With a population of more than 6 million, Ireland has seen an economic growth of more than 6 per cent during the last few years. While the Island nation sees more than 7 million tourists from all across the world annually, Ireland also has presence of more than 25,000 Indians and 2,000 students from India study there. With expertise in technology, pharmaceuticals and aviation, Ireland is looking towards cooperating with India in these sectors. In an exclusive chat with Chandigarh Newsline, Brian McElduff, Ireland’s ambassador to India, who was in Chandigarh, talks about Ireland expertise, historical links with India, corporation with Punjab and Chandigarh.
A lot of tourists visit Great Britain and Europe. Talking about tourism, what can Ireland offer to Indian tourists?
It is doing very well. From a fairly low base, Ireland attracts a lot of Indians because it has very clean image. Many Indians like to visit the UK and we want them to travel little further to Ireland. We are very close and it is a one-hour flight from London to Dublin. Now you only need one visa as we now have a joint visa programme with UK for one year. And we have Euro which is cheaper. Apart from Dublin, which has lots of pubs and restaurants and ancient attractions, we have got a beautiful coastline and a lot of outdoor activities. Apart from Dublin, cities like Limirick, which is also famous for poetry, sees a lot of visitors. People come for activities like hunting and fishing and we have got a lot of castles in which tourists can stay as well. We also have one castle that was owned by Maharaja Ranjit Singh, the Ballynahinch castle. The TV series, Game of Thrones, was shot in Northern Ireland and it also brings a lot of people to the country.
Apart from tourism, how does Ireland see India as a partner?
I believe we have a lot to offer culturally to India. We have historic links with India for a long time. We founded a lot of schools in India and a lot of Irish teaches work in India. I am very pleased that Prime Minister Narendra Modi visited Ireland last September. One of the first countries in Europe to host him was Ireland. We have attracted a lot of investments. We have more than 25,000 Indians in Ireland and 2,000 students from India. They are coming to study our high-tech economy and environment. We are smaller if we talk about consuls. We are based in Delhi and we have got honorary consul in Mumbai, Chennai, Bengaluru and Kolkata.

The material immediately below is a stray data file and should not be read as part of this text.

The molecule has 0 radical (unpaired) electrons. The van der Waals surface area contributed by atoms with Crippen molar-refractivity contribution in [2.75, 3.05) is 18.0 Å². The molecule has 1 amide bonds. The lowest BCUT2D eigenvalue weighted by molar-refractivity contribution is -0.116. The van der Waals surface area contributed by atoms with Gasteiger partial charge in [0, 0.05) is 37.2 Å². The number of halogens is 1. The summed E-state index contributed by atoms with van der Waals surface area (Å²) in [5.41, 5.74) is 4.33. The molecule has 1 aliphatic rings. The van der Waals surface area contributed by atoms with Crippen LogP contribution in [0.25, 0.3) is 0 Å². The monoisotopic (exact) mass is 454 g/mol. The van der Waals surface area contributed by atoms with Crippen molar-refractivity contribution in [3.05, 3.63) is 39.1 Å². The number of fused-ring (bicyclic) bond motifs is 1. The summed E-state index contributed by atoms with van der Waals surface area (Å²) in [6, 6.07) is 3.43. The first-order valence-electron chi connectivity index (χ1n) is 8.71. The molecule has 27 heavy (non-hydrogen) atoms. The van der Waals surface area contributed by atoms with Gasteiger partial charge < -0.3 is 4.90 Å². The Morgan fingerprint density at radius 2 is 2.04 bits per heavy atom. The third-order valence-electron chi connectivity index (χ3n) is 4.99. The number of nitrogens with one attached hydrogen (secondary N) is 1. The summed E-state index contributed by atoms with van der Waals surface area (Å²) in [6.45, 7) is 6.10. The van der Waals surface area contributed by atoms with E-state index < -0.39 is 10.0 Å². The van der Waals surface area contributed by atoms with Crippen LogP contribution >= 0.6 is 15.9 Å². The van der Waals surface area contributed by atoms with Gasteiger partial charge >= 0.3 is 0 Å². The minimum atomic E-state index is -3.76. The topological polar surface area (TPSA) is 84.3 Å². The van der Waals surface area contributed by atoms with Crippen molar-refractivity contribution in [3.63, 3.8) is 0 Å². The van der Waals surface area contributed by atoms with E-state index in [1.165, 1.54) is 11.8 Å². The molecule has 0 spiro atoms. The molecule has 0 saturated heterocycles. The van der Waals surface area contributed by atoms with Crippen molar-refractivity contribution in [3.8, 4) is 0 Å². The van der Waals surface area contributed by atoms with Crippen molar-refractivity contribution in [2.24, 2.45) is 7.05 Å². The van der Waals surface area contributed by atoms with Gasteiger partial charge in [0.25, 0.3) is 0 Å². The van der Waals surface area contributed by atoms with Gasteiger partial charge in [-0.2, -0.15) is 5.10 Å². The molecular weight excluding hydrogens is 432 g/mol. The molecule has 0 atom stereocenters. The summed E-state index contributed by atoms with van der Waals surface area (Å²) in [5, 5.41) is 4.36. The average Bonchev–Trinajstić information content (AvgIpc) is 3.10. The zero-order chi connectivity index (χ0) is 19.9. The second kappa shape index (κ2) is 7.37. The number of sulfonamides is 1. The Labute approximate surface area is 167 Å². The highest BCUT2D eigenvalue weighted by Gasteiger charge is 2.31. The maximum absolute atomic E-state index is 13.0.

Talking about Punjab and Chandigarh, what are Ireland’s plans for the region and which areas do you like to focus upon with this region?
We have not had a huge amount of cooperation with Punjab and Chandigarh. We do have presence here in terms of schools with strong Irish connections. We are interested in cooperating in same things as India is interested in like high-tech economy, pharmaceuticals, engineering, clean energy and aviation services. These are our strengths and apart from these, we have expertise in fields like equestrerian and golf. Many Indians come to Ireland for trade of good horses. We are very good in agriculture and farming products. We can provide cooperation in these fields. We are here for trade and cultural things and extending support in sports like equestrian and golf.
Talking of political visits and consuls in India, what are Ireland’s plans for India and how do you see India in terms of business opportunities and other areas?
India is doing well and Ireland is also doing well. In the last decade or so, we had a very strong Asia-specific strategy. But most of that focus was on China. But we are hoping to balance it by focusing on India. We wish to increase our presence in India, especially in Mumbai, as it is the trade centre. We might be small but we have a very active group here. The St Patrick’s day is coming and we had monuments like Eiffel tower and others lighted in green. We had such things done with the Gateway of India earlier and we hope to do the same in future. We have famous golfer Padraig Harrington playing in March in Delhi. Everybody in Ireland is fascinated by India’s history and I am hopeful that we would have increasing number of high-level political visits. It is all so because India is doing well. We are here to do trade with India and tourism also forms a part of it. India is a very important growth partner for us. We had general elections earlier this week and we have a very big community of Indians in Ireland.
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